Choosing the best golf shoes for your feet will help to reduce injuries, but not necessarily prevent them. It is important to remember that there are other golf injuries that are common to golfers. These include too much strain on the back which can lead to lower back pain, herniated disks and muscle spasms. If you have pain in your body that you think is the result of a golf injury, consider consulting a sports therapy clinic for treatment options. Assistance for a golf injury soon after it emerges is your best shot at returning to normal and continuing to play the game you love.
If you have an injury or condition that is affecting your ability to golf, contact Athletic Edge Sports Medicine or visit www.aesm.ca
Runners start your engines: The Annual Beaches Tune Up Jazz Run offers something for everyone and it’s just around the corner!
The mandate of The Canadian Running Series Foundation is to promote healthy lifestyles through running, especially for youth. The Canadian Running Series Foundation does its good work through athletic events like The Beaches Tune Up Jazz Run as well as other smaller charities promoting excellence for Canadian Runners.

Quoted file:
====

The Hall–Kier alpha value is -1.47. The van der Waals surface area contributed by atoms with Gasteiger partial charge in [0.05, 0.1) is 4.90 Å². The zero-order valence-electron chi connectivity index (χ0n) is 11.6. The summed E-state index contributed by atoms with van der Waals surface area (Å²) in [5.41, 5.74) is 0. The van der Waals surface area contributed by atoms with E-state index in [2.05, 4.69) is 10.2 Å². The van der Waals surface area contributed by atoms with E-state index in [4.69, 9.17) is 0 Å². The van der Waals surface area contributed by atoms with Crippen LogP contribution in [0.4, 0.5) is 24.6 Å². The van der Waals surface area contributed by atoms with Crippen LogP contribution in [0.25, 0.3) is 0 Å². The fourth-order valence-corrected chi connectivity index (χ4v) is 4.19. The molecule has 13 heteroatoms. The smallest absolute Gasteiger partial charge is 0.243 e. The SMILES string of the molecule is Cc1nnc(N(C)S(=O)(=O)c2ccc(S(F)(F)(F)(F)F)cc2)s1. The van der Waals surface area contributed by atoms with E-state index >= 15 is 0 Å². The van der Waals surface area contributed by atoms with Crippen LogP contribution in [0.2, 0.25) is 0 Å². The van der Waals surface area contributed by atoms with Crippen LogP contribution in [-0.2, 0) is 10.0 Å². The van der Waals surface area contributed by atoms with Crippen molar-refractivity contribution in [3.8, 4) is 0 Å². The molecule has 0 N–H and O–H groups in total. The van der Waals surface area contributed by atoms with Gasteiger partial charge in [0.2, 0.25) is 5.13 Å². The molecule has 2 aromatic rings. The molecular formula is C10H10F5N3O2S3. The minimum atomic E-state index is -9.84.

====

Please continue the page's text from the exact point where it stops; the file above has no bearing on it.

This year The Canadian Running Series presents The Beaches Tune Up Jazz Run which includes a 5km walk or run; a 10 km run and a staggering 20km run. Starting at The Beaches Kew Gardens, The Sunday July 29th 2012 Beaches Tune Up Jazz Run is a pleasure for all participants, from casual walker to hard-core runner.
After a long winter of hitting the treadmill instead of focusing on marathon mileage, here are some tips that will help you make the most of your day at The Beaches Tune Up Jazz Run:
• Tips for running a marathon – 1: Dress for the weather. Check the forecast the morning of your event and dress appropriately. High or low temperatures, excessive humidity, and wind can all take a toll on your body. Also, make sure you test-drive the sneakers, socks, and clothes you plan on racing in before the race itself. If they bother you in any way, dump them and opt for others. Small problems identified in a test run will only be intensified problems during the race. It’s important to take steps to alleviate all discomfort before your big day.
• Tips for running a marathon – 2: Drink lots of water – well in advance. Leaving hydration until the morning-of is leaving it too late. You should make a conscious effort to drink lots of water at least 48 hours before the start of your marathon, and drink it before you get thirsty. By the time you start feeling thirsty, your body may already be experiencing stress.
• Tips for running a marathon – 3: Don’t get ahead of yourself. During the first mile of the race, don’t waste a lot of energy darting and weaving through the masses if you’ve been placed with people who are running slower than you. It is important to gradually build your momentum. Remember: if you are embarking on a 10 or 20 km run, you have a long way to go. Burning out early will leave you in weak shape for the last half of your journey, and you’ll want to finish strong.